Celeste Giordano: Anthropology PhD Student Highlight

Celeste Giordano
Sep. 22, 2015

Celeste Giordano, a PhD student in the Department of Anthropology, is a UNLV Presidential Fellow and recently received a National Science Foundation Dissertation Improvement Grant to help fund her studies on health and diet among Alaska Native populations. She works with Dr. Daniel Benyshek and Dr. Liam Frink.

 

Tell us a little about yourself and what drew you to anthropology.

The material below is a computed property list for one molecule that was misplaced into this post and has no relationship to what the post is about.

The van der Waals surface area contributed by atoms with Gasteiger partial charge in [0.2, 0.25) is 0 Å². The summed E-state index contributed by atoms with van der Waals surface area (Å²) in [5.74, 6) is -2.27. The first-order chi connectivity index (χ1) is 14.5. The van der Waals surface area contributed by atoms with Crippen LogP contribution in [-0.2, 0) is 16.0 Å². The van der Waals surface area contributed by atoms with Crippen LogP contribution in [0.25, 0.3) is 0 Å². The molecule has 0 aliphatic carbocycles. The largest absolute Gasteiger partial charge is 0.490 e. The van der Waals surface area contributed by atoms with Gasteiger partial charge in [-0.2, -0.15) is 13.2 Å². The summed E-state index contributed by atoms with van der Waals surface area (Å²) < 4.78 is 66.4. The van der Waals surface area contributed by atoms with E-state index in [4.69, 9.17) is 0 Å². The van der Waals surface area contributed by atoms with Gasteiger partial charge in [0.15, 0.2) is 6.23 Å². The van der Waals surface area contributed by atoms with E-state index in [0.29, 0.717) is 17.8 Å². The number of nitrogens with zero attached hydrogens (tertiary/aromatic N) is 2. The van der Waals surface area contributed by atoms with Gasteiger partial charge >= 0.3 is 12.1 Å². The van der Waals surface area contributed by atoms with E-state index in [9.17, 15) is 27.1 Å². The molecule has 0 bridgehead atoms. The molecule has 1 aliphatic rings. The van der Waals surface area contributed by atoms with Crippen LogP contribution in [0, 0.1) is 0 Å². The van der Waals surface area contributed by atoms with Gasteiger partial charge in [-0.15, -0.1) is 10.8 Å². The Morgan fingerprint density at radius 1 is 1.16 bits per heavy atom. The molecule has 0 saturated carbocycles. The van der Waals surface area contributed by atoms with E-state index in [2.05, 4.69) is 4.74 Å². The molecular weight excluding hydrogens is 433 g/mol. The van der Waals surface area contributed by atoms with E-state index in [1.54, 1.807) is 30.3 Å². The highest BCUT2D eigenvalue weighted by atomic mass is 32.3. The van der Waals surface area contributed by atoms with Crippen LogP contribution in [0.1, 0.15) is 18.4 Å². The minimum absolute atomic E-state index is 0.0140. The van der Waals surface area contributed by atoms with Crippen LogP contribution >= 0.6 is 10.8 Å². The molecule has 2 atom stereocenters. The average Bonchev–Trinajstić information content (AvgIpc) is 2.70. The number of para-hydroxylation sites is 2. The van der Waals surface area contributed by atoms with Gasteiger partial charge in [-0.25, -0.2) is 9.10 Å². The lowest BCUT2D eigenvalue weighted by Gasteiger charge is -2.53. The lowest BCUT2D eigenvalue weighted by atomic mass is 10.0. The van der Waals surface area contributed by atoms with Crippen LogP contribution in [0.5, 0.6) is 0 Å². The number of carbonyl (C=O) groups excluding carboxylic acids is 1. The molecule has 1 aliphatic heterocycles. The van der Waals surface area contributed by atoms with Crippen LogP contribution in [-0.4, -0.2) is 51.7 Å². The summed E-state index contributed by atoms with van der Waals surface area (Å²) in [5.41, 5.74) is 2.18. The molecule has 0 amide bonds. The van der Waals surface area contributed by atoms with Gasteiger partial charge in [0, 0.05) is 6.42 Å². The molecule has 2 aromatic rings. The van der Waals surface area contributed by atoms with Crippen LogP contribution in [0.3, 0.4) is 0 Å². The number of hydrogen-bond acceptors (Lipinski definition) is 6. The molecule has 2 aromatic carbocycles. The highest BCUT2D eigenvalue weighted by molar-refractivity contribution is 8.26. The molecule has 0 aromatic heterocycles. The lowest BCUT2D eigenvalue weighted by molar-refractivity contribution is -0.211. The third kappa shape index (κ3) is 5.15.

I was born and raised in Philadelphia, PA and received my B.A. in biological anthropology from Temple University. During my teens, I worked with my mother doing social work at different Philadelphia homeless shelters and was surrounded by a lot of poverty, malnutrition, racism, and other injustices early on. I read a book, Nature via Nurture by Matt Ridley, which inspired me to take an anthropology course, and I was hooked. I became very interested in the Thrifty Phenotype Hypothesis (by David Barker) as it better explained the uneven distribution of diabetes across different ethnic and racial groups. Simple individual diet-choice explanations never seemed sufficient, and I knew I wanted to research diet, disease, and disenfranchised minority groups. I applied only to UNLV, was accepted, and drove out to Las Vegas for graduate school with Dr. Daniel Benyshek. I was interested in his diabetes prevention work with American Indian/Alaska Native populations, and my MA focused on this. Meanwhile, through my fieldwork in Alaska, I became fascinated with Alaska Natives and health and diet in general, and my PhD work has since taken on this more specific undertone.